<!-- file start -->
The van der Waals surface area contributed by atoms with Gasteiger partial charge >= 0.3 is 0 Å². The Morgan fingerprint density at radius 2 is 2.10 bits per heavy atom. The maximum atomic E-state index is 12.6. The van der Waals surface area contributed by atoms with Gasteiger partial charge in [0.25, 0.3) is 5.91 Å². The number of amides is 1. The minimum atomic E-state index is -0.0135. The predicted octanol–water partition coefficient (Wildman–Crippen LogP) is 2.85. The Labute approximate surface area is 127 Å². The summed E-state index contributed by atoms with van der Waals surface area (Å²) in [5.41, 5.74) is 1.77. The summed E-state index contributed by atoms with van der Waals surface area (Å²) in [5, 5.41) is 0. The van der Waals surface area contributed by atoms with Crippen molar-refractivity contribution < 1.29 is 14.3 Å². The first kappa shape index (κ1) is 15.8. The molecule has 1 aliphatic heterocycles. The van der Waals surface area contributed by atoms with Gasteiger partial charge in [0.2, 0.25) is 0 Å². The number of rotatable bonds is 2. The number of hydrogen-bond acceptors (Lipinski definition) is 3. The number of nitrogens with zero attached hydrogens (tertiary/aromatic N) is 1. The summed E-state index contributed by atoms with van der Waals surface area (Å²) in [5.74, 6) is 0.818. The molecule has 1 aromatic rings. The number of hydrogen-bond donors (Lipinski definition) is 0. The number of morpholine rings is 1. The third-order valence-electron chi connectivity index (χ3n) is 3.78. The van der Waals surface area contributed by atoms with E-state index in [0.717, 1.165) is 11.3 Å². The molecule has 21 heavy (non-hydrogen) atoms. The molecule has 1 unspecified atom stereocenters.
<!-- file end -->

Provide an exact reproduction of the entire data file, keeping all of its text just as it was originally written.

The van der Waals surface area contributed by atoms with Gasteiger partial charge >= 0.3 is 0 Å². The Morgan fingerprint density at radius 2 is 2.10 bits per heavy atom. The maximum atomic E-state index is 12.6. The van der Waals surface area contributed by atoms with Gasteiger partial charge in [0.25, 0.3) is 5.91 Å². The number of amides is 1. The minimum atomic E-state index is -0.0135. The predicted octanol–water partition coefficient (Wildman–Crippen LogP) is 2.85. The Labute approximate surface area is 127 Å². The summed E-state index contributed by atoms with van der Waals surface area (Å²) in [5.41, 5.74) is 1.77. The summed E-state index contributed by atoms with van der Waals surface area (Å²) in [5, 5.41) is 0. The van der Waals surface area contributed by atoms with Crippen molar-refractivity contribution < 1.29 is 14.3 Å². The first kappa shape index (κ1) is 15.8. The molecule has 1 aliphatic heterocycles. The van der Waals surface area contributed by atoms with Gasteiger partial charge in [0.2, 0.25) is 0 Å². The number of rotatable bonds is 2. The number of hydrogen-bond acceptors (Lipinski definition) is 3. The number of nitrogens with zero attached hydrogens (tertiary/aromatic N) is 1. The summed E-state index contributed by atoms with van der Waals surface area (Å²) in [5.74, 6) is 0.818. The molecule has 1 aromatic rings. The number of hydrogen-bond donors (Lipinski definition) is 0. The number of morpholine rings is 1. The third-order valence-electron chi connectivity index (χ3n) is 3.78. The van der Waals surface area contributed by atoms with E-state index in [0.717, 1.165) is 11.3 Å². The molecule has 21 heavy (non-hydrogen) atoms. The molecule has 1 unspecified atom stereocenters.